I am honored and humbled that Christianity Today’s Collin Hansen penned a synopsis of our discussion about evangelicalism at The City. Hansen knows young evangelicals as well as anyone–his thorough and detailed treatment of the young Reformed left little more to be said, which was largely the reason why I left that specific demographic aside.
It is my hope that Hansen’s article will prompt people not only to read the first article, but the subsequent discussion. But Hansen’s essay does reveal one flaw in our discussion that I think worth clarifying.
Hansen frames Reynolds’ proposal for evangelicalism (and my agreement) this way: “Is it possible that Christendom, widely regarded as the depths of Christian captivity to politics, could offer the way of escape from today’s cultural morass?”
This formulation, which focuses on the political aspect of Christendom, is largely due to our failure to distinguish between its social and political senses. While I suspect Dr. Reynolds and I might think Christendom of the sort Oliver O’Donovan describes in Desire of the Nations appropriate in both ways, it was chiefly in the cultural sense that we used it. I suspect we both think that the political order follows the cultural, and so Christendom must be a particular sort of society before it is a particular sort of political order.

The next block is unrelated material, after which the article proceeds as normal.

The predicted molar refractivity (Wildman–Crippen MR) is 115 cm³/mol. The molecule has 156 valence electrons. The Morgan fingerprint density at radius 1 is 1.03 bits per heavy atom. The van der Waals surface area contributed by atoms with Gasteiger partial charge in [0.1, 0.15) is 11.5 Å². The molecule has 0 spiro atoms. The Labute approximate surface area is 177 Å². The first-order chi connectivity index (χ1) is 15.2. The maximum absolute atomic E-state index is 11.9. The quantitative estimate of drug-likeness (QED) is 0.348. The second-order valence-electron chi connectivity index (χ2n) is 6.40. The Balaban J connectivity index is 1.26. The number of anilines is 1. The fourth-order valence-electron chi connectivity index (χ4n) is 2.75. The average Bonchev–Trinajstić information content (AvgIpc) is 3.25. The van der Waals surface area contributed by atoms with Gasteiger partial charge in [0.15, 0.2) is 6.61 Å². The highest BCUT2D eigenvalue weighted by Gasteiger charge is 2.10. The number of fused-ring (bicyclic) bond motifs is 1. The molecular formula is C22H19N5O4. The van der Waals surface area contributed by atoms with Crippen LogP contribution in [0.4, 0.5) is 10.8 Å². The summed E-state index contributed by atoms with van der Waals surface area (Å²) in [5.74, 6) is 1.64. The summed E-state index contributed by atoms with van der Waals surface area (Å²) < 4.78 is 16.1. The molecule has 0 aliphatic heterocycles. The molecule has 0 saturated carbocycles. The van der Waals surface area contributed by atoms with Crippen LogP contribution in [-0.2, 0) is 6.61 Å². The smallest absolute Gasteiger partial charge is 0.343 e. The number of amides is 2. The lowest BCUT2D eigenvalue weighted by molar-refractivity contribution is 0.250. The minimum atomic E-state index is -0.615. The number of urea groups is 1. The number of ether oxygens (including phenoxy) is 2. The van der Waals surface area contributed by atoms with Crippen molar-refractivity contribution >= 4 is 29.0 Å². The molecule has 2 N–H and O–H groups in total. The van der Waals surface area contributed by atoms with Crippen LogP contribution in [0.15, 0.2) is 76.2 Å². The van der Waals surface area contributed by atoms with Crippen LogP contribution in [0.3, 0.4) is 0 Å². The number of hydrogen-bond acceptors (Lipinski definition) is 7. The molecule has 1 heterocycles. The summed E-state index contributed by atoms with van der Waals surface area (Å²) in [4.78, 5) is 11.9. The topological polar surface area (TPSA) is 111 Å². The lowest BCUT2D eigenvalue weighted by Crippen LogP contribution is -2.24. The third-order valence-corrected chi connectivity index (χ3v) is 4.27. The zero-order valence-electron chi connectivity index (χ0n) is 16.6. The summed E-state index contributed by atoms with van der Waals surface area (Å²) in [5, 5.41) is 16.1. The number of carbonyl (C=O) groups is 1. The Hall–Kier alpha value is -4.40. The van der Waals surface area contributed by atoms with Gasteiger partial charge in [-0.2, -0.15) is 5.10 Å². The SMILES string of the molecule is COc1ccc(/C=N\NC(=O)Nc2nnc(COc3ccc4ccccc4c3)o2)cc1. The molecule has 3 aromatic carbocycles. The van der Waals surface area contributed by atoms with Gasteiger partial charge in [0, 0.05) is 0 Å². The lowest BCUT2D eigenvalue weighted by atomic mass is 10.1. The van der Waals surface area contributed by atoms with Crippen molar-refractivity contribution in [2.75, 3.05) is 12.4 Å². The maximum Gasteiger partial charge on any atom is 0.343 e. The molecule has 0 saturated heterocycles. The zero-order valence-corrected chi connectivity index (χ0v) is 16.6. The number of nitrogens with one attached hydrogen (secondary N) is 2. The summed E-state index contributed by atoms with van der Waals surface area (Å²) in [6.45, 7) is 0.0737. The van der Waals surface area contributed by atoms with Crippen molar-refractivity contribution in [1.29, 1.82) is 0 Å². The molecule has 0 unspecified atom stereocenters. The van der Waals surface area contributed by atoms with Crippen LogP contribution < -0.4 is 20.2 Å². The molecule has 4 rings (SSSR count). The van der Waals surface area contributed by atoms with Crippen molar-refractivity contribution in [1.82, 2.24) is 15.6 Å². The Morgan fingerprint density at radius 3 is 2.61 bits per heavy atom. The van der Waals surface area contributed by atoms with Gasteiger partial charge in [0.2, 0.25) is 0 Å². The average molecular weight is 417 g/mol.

That said, Hansen and I are in agreement that we should not be too quick to denigrate younger evangelicals. There is (as I point out in my second essay) merit to many of their critiques. I am sorry that Hansen (among others) took away the impression that I offered the critique as an outsider, as that was not my intention. I count myself as an young evangelical, and share their struggle to understand and articulate an evangelicalism that is persuasive, attractive, and faithful to the Gospel.
I commend Hansen’s synposis to you as a fair and balanced reading of a long and intricate conversation. My hope in writing them was simply to contribute, however poorly, to the important ongoing discussion about the nature and future of evangelicalism. It is enormously gratifying, humbling, and daunting to have a voice in that conversation, and I am grateful to ChristianityToday.com for magnifying it.